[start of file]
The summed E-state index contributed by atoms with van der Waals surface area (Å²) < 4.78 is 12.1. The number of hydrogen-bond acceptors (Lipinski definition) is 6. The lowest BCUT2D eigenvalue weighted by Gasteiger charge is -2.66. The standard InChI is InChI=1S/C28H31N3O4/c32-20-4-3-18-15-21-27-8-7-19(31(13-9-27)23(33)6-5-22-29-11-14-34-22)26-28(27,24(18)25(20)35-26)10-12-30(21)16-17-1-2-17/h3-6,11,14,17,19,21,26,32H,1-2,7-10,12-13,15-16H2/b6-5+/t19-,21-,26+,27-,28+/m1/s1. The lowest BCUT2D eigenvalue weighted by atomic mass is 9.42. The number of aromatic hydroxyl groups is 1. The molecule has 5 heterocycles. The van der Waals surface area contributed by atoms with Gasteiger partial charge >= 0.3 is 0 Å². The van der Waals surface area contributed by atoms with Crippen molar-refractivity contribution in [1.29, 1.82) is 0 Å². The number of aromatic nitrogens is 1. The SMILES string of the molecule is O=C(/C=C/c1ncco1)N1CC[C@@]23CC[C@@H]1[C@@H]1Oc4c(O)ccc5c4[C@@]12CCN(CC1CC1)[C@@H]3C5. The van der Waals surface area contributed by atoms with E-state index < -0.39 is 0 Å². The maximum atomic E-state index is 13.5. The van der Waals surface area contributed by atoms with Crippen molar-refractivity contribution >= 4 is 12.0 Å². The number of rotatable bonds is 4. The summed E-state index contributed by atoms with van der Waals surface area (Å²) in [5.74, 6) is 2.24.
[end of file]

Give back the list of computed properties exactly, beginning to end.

The summed E-state index contributed by atoms with van der Waals surface area (Å²) < 4.78 is 12.1. The number of hydrogen-bond acceptors (Lipinski definition) is 6. The lowest BCUT2D eigenvalue weighted by Gasteiger charge is -2.66. The standard InChI is InChI=1S/C28H31N3O4/c32-20-4-3-18-15-21-27-8-7-19(31(13-9-27)23(33)6-5-22-29-11-14-34-22)26-28(27,24(18)25(20)35-26)10-12-30(21)16-17-1-2-17/h3-6,11,14,17,19,21,26,32H,1-2,7-10,12-13,15-16H2/b6-5+/t19-,21-,26+,27-,28+/m1/s1. The lowest BCUT2D eigenvalue weighted by atomic mass is 9.42. The number of aromatic hydroxyl groups is 1. The molecule has 5 heterocycles. The van der Waals surface area contributed by atoms with Gasteiger partial charge >= 0.3 is 0 Å². The van der Waals surface area contributed by atoms with Crippen molar-refractivity contribution in [1.29, 1.82) is 0 Å². The number of aromatic nitrogens is 1. The SMILES string of the molecule is O=C(/C=C/c1ncco1)N1CC[C@@]23CC[C@@H]1[C@@H]1Oc4c(O)ccc5c4[C@@]12CCN(CC1CC1)[C@@H]3C5. The van der Waals surface area contributed by atoms with E-state index < -0.39 is 0 Å². The maximum atomic E-state index is 13.5. The van der Waals surface area contributed by atoms with Crippen molar-refractivity contribution >= 4 is 12.0 Å². The number of rotatable bonds is 4. The summed E-state index contributed by atoms with van der Waals surface area (Å²) in [5.74, 6) is 2.24.